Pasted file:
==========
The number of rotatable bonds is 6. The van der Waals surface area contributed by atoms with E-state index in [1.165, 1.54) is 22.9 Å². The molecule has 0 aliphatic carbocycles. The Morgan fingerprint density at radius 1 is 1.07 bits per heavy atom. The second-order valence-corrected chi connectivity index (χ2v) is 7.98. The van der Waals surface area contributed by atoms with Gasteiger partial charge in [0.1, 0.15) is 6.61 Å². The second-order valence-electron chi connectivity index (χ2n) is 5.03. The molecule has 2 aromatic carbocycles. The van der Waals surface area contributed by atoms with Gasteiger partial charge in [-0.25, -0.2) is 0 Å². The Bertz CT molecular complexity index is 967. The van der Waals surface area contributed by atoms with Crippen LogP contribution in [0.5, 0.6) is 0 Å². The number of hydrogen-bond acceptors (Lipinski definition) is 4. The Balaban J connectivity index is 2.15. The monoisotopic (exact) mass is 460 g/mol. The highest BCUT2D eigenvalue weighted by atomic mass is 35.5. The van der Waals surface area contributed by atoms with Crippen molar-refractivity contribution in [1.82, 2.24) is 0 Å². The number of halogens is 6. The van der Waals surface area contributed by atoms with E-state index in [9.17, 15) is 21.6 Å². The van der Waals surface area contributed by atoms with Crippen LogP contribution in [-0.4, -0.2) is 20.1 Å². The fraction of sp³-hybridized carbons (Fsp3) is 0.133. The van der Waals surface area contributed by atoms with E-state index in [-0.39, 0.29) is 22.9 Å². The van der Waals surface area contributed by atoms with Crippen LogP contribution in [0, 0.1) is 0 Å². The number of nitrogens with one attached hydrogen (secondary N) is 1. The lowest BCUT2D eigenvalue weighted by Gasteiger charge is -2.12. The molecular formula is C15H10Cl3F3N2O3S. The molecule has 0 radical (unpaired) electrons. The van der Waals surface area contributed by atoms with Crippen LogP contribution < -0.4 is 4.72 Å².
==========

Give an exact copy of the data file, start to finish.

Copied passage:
The number of rotatable bonds is 6. The van der Waals surface area contributed by atoms with E-state index in [1.165, 1.54) is 22.9 Å². The molecule has 0 aliphatic carbocycles. The Morgan fingerprint density at radius 1 is 1.07 bits per heavy atom. The second-order valence-corrected chi connectivity index (χ2v) is 7.98. The van der Waals surface area contributed by atoms with Gasteiger partial charge in [0.1, 0.15) is 6.61 Å². The second-order valence-electron chi connectivity index (χ2n) is 5.03. The molecule has 2 aromatic carbocycles. The van der Waals surface area contributed by atoms with Gasteiger partial charge in [-0.25, -0.2) is 0 Å². The Bertz CT molecular complexity index is 967. The van der Waals surface area contributed by atoms with Crippen LogP contribution in [0.5, 0.6) is 0 Å². The number of hydrogen-bond acceptors (Lipinski definition) is 4. The Balaban J connectivity index is 2.15. The monoisotopic (exact) mass is 460 g/mol. The highest BCUT2D eigenvalue weighted by atomic mass is 35.5. The van der Waals surface area contributed by atoms with Crippen molar-refractivity contribution in [1.82, 2.24) is 0 Å². The number of halogens is 6. The van der Waals surface area contributed by atoms with E-state index in [9.17, 15) is 21.6 Å². The van der Waals surface area contributed by atoms with Crippen LogP contribution in [-0.4, -0.2) is 20.1 Å². The fraction of sp³-hybridized carbons (Fsp3) is 0.133. The van der Waals surface area contributed by atoms with E-state index in [-0.39, 0.29) is 22.9 Å². The van der Waals surface area contributed by atoms with Crippen LogP contribution in [0, 0.1) is 0 Å². The number of nitrogens with one attached hydrogen (secondary N) is 1. The lowest BCUT2D eigenvalue weighted by Gasteiger charge is -2.12. The molecular formula is C15H10Cl3F3N2O3S. The molecule has 0 radical (unpaired) electrons. The van der Waals surface area contributed by atoms with Crippen LogP contribution < -0.4 is 4.72 Å².